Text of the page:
Dog Lovers and Others

From the mail bag: Kevin writes, I love dogs and live with a partner who doesn’t. She merely tolerates them because she loves me. I’m wondering how you and Andrew work out ways to keep everybody happy.

Dear Kevin: I was born with an affinity for dogs, and was permitted to have dogs from an early age. Andrew was never allowed to have pets growing up. So he’s never had the experience of being changed by a dog’s love. I already had a dog when I married Andrew. Kiera-1 and I came as a package deal, and she softened him up quite a bit.

For as much as he loves Kiera (especially–she’s his running buddy) and now Graidy, I’m sure if I died tomorrow, he would never get another dog. He just doesn’t have that need. Just like if he died tomorrow, I’d never pick up another golf club. But, thankfully, we’re both still here. And loving each other means understanding and accepting each other’s passions. The things we do for love…:)

In our house, there’s been a fair amount of negotiating. The dogs are allowed on one couch with me, but on none of the other furniture. If I lived alone, they’d be allowed on all of it. They are allowed in the kitchen while we eat as long as they don’t make a peep. Andrew is allowed to play golf three times a week. If he lived alone, he’d try to play everyday.

How about the rest of you? I’d love to hear how those of you who live with “others” instead of “dog lovers” work out ways to keep everyone happy.

7 thoughts on “Dog Lovers and Others”

  1. We’re both happy with our two Golden Retrievers but though I’d love to adopt a refuge dog or two (my heart breaks when I think of them) H. refuses citing space, vet’s fees etc. He’s right but still….
    Angela

  2. I’ll write my usual book. :)

    When we got married, while my husband wasn’t sure about cats, he knew it was a package deal. Then I ended up adopting a stray about a month before the wedding — he definitely wasn’t up for that, but I couldn’t stand the fact that no one was taking any of the kittens a cat had had in my stairwell.

    Over the years he put up with a lot. Our deal was that I take care of the cats. And while I kept my end — feeding them, scooping the litterbox, taking them to the vets, etc. — we had a big problem with inappropriate elimination at one point.

    Then when they got older, there was more inappropriate elimination due to illness, and a lot of vomiting. He even in the very end learned how to give sub-qs to one of them, because otherwise when I was traveling, we had to pay our pet sitter to do it. It wasn’t easy for him; the needles really freaked him out, but he stepped up.

    When we adopted our younger kittens, the deal was still I take care of them. But he fell in love with them immediately. He built them all sorts of cool stuff. Unfortunately, they’re still both “my” cats, in that they love me best.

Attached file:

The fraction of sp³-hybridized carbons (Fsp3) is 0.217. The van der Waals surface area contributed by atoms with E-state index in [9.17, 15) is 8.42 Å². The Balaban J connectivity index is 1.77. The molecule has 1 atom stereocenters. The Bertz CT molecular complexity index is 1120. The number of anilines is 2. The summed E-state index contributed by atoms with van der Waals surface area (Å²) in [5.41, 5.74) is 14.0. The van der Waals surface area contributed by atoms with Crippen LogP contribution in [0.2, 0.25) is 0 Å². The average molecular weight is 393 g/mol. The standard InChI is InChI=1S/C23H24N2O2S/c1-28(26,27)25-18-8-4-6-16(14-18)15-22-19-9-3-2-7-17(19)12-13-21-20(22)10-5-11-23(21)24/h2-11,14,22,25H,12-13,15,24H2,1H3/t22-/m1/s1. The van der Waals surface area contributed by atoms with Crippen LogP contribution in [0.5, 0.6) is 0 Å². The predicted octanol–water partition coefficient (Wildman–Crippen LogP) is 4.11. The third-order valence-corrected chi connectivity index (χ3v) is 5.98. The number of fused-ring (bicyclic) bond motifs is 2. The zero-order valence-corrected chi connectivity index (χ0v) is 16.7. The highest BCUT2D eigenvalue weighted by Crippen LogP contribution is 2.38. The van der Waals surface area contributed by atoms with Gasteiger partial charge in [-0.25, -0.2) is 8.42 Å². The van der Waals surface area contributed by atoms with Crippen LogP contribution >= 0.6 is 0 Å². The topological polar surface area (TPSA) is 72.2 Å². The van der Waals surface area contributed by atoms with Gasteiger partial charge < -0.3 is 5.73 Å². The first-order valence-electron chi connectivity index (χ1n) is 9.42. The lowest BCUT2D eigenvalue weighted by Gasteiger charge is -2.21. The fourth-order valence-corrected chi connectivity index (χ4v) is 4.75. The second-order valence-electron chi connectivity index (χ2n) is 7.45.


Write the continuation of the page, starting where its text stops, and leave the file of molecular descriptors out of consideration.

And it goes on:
When our oldest cat when was gone, I wanted a dog. We had one on trial adoption, which didn’t work out, but what became obvious to us both was that my husband was more of a dog person than a cat person.

    Unfortunately, altho he loves Chester, our first dog, to pieces, Chester thinks the moon & sun rises with me. I still do 90% of the work; I do most of the training, I take them to classes, I do the longer walks, and I take them to the vet.

    Finally, tho, after 6 animals, we have one that adores him: Lola. Which is funny, considering that he really didn’t want to get a second dog, and there’s been lots of grumbling along the way because she needed a lot of work.

    Still, he joked the other day that if we got divorced, he wanted Lola!

    People can change, is my long-winded story. Animals aren’t the center of the world for my husband, like they are for me, but they’re getting there.

    We have the same problem here; no matter what animal we get, they wind up attaching themselves to me. Though Kiera has found it in her heart to make Andrew her second most loved possession. : ) Thanks for such a thoughtful comment, Judy.  

  3. My mother was terrified of the animal (German shepherd, but a lamb), the hair and the dirt.

    She learned a valuable lesson. If you can’t beat ’em, join ’em. Not fighting it was a big deal, earned her a certain respect for being a good sport.

    That’s what Andrew has learned; not fighting it wins him beaucoup brownie points.

  4. In this household we both love dogs but I’m like you, they would have complete access. Terril allows them in but they stay on the floor. MOSTLY! I don’t like them riding in my vehicle but he lets them ride in his, on the seat no less. It’s all about compromise.

    Oh! Don’t even get me started on the car negotiating! LOL! 

  5. When my husband and I met I was a dog person and he was a cat person, although neither one of us had a pet (we were in college). When we decided to consider getting a pet, the logical choice was a cat, because of our living space. I was a bit apprehensive at first but once we adopted Nala I quickly turned into a cat lover as well. It was a smooth process for us both, as we both love animals.
    My dad on the other hand is a no-pet person while my mom is a dog lover. He mostly just puts up with the dog (with a lot of grumbling). But the fact that they have a husky who is a decent watchdog makes him like her (Misty) just a teeny bit….although he won’t admit it! He knows my mother feels safer with a dog around.

    I think Andrew feels the way your dad does. He knows that neither Cait nor I ever have worry when my dogs are around. He knows they’re fully capable of taking care of any problem.  

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